Inspired by Bill Cosby, Richard Pryor moved to New York in 1963 to pursue his dream of becoming a comedian. There he started performing in clubs such as the Café Wha? and soon after he began opening for acts such as Bob Dylan, Nina Simone and Woody Allen. Just two years after moving to New York, he was appearing on popular variety TV shows, including The Ed Sullivan Show.
On May 9th 1965, Richard Pryor appeared on The Ed Sullivan Show for the first time.
“Here is youthful Richard Pryor” said Ed Sullivan as he introduced his act. He started his routine by talking about being a naïve Midwestern guy from Chicago. At first, one could see that Pryor was a little nervous, however he quickly loosened up and got the audience more engaged in his act as he started talking about something everyone in the studio had in common — life in New York. Pryor’s bit included jokes about what it was like to take a cab and the subway in New York as well as TV shows he found to be completely absurd.
Feeling far more relaxed than when he began his routine and satisfied with the audience response to his performance, Richard Pryor finished his act triumphantly. He exited the stage and shook Ed Sullivan’s hand with a big smile on his face.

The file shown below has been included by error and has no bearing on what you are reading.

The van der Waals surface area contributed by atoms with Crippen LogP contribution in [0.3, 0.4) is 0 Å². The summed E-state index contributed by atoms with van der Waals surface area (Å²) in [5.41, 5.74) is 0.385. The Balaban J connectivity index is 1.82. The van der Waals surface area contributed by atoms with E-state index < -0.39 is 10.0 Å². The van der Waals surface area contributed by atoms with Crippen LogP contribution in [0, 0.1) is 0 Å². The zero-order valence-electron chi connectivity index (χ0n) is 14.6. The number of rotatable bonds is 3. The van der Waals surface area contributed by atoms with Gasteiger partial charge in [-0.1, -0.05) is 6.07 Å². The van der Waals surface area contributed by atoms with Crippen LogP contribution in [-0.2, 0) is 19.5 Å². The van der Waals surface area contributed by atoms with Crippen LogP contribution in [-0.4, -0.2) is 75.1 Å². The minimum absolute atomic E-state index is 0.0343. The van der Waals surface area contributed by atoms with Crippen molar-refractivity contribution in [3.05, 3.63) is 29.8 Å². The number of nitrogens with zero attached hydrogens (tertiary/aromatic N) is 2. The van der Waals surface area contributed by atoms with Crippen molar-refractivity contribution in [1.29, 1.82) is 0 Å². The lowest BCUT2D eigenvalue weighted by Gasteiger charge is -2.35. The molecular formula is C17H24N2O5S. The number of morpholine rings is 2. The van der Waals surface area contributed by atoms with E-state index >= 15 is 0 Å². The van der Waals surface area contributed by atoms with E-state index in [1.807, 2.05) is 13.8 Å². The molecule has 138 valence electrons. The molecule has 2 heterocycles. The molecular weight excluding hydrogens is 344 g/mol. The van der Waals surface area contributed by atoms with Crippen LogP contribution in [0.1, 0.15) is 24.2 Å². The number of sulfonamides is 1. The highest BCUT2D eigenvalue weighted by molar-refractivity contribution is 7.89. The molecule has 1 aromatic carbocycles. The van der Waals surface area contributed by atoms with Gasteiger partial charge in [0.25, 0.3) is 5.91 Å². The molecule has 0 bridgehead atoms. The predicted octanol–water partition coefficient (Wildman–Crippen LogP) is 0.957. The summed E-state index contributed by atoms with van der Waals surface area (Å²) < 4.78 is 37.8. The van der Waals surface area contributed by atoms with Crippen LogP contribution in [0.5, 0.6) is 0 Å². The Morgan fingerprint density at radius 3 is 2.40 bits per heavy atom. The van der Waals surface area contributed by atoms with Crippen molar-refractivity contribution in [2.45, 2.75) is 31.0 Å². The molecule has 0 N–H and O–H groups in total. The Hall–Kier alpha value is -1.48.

Richard Pryor’s first professional gigs (including his debut performance on The Ed Sullivan Show) were clean, polite and far less controversial than what was to come. In the following years, Pryor’s comedy evolved into a more blunt and edgy routine. He introduced racial jokes to his act that transcended the barriers of race with a raw, irreverent humor and he was the first comedian to bring black and white together in an audience. His monologues became known for openly speaking about all segments of black society, including working-class, church-going people, prostitutes, pimps and hustlers.
Although Pryor’s material sounds modest when compared with some of today’s murkier comedians, it was shocking material when first introduced. Richard Pryor was a groundbreaking comedian, who has been acknowledged by many comedians as a central influence on their careers, including Eddie Murphy, David Letterman and Arsenio Hall.
Pryor became one of the top entertainers of the 60’s, 70’s and 80’s and to this day resonates with audiences around the world. Many still consider him America’s best African American stand-up comedian of all-time. Richard Pryor’s performances on The Ed Sullivan Show (a total of 15) truly showcased how he and his act evolved throughout the years and traced his path to superstardom.